Click here to Skip to main content
Click here to Skip to main content

Creating, Encoding and Delivering Silverlight Streaming Screen Capture Videos

, 14 Feb 2008 CPOL
Rate this:
Please Sign up or sign in to vote.
An in-depth article on the process of creating screen capture videos for your Code Project articles and for your blog. Article will cover creating, encoding, packaging, uploading and consuming screen cast tutorial videos. Updated 2-13-2008 code download and new video on embedding videos.

New Section and Video Added - 2/12/2008

See new section on Using Silverlight Videos in Code Project Articles

Please view the new Silverlight video, "How To Embed a Silverlight Video in Code Project Articles."

Introduction

They say a picture is worth a thousand words, so I wonder where a 10 minute tutorial video fits into this word-picture business. Don't think anyone will watch your training videos, think again. In two weeks, I had 2067 views of my low quality YouTube videos. I was amazed at the response. With that kind of response, plus a need at work, I decided to get deep into the on-line screen capture tutorial videos and figure this all out once and for all.

This article will document in detail the entire process of creating, encoding, packaging, uploading and consuming screen capture tutorial videos on Code Project articles and you blog. I strongly suggest that you read every line of the article. To put it mildly, every line "is" the fine print. This is a detailed process and you need to understand how all the parts fit together and why.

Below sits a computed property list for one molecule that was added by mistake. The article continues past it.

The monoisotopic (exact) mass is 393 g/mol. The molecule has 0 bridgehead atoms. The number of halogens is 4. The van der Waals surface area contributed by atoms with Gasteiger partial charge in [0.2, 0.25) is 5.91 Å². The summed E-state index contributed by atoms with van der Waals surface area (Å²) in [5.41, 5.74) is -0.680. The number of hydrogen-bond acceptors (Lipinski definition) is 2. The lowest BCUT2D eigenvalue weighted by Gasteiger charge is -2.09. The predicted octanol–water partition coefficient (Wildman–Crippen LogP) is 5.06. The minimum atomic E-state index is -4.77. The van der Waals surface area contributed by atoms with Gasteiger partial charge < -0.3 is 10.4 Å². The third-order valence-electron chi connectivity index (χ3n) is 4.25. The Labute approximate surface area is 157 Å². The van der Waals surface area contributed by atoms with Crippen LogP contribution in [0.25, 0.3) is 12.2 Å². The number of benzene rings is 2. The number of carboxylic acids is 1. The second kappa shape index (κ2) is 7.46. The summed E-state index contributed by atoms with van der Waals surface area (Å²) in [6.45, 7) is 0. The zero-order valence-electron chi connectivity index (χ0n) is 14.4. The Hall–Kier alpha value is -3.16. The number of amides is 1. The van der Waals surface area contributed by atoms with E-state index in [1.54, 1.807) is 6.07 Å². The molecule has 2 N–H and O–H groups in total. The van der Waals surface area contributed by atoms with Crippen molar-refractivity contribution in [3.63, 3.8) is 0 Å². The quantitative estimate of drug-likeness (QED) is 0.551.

Article Videos

The video links require Microsoft Silverlight 1.0. If you do not have it, you will be prompted to install it when you click one of the links. After the short installation is completed, close the browser window that you did the install in and re-click the video you want to watch. You can also download it here. Windows XP or Vista required.

FYI: Each link has a ToolTip containing information about the video.

I have noticed the Silverlight Streaming service speed can vary. So I'm trying something out. I have encoded two sets of videos. One set using a 5 second buffer, the other using a 10 second buffer. Let me know what you think. I have included both profiles in the download for encoding at these buffer sizes.

Silverlight Potential Audio Volume Issue